Genius is childhood recaptured. – Charles Baudelaire
I took the photo of the book in the featured photo askew because there’s a sale ticket stuck to the right corner. I got it on mega-sale at a price that would be insulting to the author. At least, that’s what I think. If I were an author and poured my heart and soul into my book and then saw it on a sale table for a ridiculously low price and worse yet, with an ugly flourescent green sticker broadcasting said freakishly low price, I would be hurt. Ugh. I might be projecting.
(As an aside, why are these stickers so… sticky? Short of getting out the nail polish remover or straight rubbing alcohol – which could ruin the cover – it’s stuck for good! Arg!)
As you might imagine, I’ve read many books about inner child work. There is no shortage of excellent books. I really liked this one. It’s set up like a workbook, is a bit larger than the average paperback and has lots of illustrations and exercises.
Bottom line: Recovery of Your Inner Child by Lucia Capacchione, Ph.D. is an excellent resource for those who want to get in touch with and heal their inner child.
(The website I linked for the book is also a great resource on its own! Be sure to look around!)
You can tell from the cover that there will be drawing. I love to draw. However, you will be asked to draw with your non-dominant hand to tap into your inner child. You are asked to do the same with dialogues, which immediately resonated with me. So, I went out and picked up a journal just for dialogues and got started.
First, I asked questions as an adult and then responded as my inner child. And then the other way around, from the viewpoint of the child asking questions of the adult.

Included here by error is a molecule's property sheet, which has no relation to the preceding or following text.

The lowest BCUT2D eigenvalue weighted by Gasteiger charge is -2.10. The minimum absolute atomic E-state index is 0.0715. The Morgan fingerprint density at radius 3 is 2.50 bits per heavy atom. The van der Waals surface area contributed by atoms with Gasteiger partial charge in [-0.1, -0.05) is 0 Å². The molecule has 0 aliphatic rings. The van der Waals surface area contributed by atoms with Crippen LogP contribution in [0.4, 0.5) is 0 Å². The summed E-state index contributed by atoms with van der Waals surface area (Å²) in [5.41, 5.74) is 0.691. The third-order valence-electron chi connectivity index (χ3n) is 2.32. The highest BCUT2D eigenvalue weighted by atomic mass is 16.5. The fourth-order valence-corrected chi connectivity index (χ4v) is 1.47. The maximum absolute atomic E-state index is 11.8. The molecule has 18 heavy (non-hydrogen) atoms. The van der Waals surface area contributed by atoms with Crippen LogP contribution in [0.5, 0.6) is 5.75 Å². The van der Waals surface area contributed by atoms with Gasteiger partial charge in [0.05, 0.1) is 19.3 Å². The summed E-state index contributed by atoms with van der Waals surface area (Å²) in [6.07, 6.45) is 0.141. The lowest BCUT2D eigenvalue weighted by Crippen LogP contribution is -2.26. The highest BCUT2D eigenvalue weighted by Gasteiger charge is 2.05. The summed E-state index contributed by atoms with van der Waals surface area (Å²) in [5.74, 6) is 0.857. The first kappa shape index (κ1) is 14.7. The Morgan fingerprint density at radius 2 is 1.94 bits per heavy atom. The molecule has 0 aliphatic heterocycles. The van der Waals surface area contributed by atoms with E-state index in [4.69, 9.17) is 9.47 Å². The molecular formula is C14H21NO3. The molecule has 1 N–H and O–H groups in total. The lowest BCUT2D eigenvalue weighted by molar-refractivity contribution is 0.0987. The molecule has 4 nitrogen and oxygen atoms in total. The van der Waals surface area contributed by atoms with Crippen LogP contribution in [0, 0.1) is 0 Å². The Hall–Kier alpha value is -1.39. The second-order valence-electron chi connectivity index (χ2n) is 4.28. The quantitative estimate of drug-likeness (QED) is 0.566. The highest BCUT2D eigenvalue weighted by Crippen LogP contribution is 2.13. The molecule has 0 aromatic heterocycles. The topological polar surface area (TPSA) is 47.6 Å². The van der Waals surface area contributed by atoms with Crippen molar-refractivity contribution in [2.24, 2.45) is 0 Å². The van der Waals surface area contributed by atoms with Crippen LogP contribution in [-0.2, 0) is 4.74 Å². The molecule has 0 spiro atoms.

I talked to my body and my fat, in two separate dialogues. It’s kinda funny… even though it was years ago, I still remember my body as being sad and loving and my fat as sarcastic and defensive. Makes sense, doesn’t it?
I also conversed with a few family members. As in: in my journal only. For this, I touched base with my therapist, as I knew it might be triggering. These “conversations” were where I said things that I was too afraid (for real or perceived reasons) to say out loud. I then responded as I believed the other person would respond.
I won’t fault you if you think it all sounds silly.
Me: Hey, I was talking to my fat the other day…
While I think this book is “enough” on its own… I will say that my own healing journey began with another book that was strongly suggested to me by my therapist at the time: Healing the Child Within by Charles Whitfield. I no longer have it in my collection but remember that it read like a typical self-help book with tons of great information. It felt very validating, as I was only just beginning to consider how my upbringing affected my adult life.
Because I had already done some work, Capacchione’s really was a workbook, as I mentioned, and I could pick and choose what to take from it.
There is also a deeply spiritual component to this book. I appreciated that.